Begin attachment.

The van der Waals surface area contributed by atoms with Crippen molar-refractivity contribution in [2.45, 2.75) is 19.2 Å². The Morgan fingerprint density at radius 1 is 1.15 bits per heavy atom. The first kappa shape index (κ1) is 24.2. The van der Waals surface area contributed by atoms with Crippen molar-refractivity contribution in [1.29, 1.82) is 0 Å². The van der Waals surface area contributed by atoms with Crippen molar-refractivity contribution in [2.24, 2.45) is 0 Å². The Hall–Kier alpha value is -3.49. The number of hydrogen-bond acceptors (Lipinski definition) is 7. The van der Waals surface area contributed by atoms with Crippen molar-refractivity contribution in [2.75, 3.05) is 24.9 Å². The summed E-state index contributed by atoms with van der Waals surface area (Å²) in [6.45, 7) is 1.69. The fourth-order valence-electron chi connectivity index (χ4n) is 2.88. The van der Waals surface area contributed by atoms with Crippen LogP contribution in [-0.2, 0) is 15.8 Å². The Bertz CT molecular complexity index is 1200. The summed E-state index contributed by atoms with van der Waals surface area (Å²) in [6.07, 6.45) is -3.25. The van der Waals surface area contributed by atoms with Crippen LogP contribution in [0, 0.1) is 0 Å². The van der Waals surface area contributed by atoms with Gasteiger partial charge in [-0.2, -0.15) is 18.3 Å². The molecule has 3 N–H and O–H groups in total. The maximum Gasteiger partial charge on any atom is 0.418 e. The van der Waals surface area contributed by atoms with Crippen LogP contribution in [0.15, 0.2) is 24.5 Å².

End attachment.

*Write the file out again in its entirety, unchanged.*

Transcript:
The van der Waals surface area contributed by atoms with Crippen molar-refractivity contribution in [2.45, 2.75) is 19.2 Å². The Morgan fingerprint density at radius 1 is 1.15 bits per heavy atom. The first kappa shape index (κ1) is 24.2. The van der Waals surface area contributed by atoms with Crippen molar-refractivity contribution in [1.29, 1.82) is 0 Å². The van der Waals surface area contributed by atoms with Crippen molar-refractivity contribution in [2.24, 2.45) is 0 Å². The Hall–Kier alpha value is -3.49. The number of hydrogen-bond acceptors (Lipinski definition) is 7. The van der Waals surface area contributed by atoms with Crippen molar-refractivity contribution in [2.75, 3.05) is 24.9 Å². The summed E-state index contributed by atoms with van der Waals surface area (Å²) in [6.45, 7) is 1.69. The fourth-order valence-electron chi connectivity index (χ4n) is 2.88. The van der Waals surface area contributed by atoms with Crippen LogP contribution in [-0.2, 0) is 15.8 Å². The Bertz CT molecular complexity index is 1200. The summed E-state index contributed by atoms with van der Waals surface area (Å²) in [6.07, 6.45) is -3.25. The van der Waals surface area contributed by atoms with Crippen LogP contribution in [0, 0.1) is 0 Å². The van der Waals surface area contributed by atoms with Gasteiger partial charge in [-0.2, -0.15) is 18.3 Å². The molecule has 3 N–H and O–H groups in total. The maximum Gasteiger partial charge on any atom is 0.418 e. The van der Waals surface area contributed by atoms with Crippen LogP contribution in [0.15, 0.2) is 24.5 Å².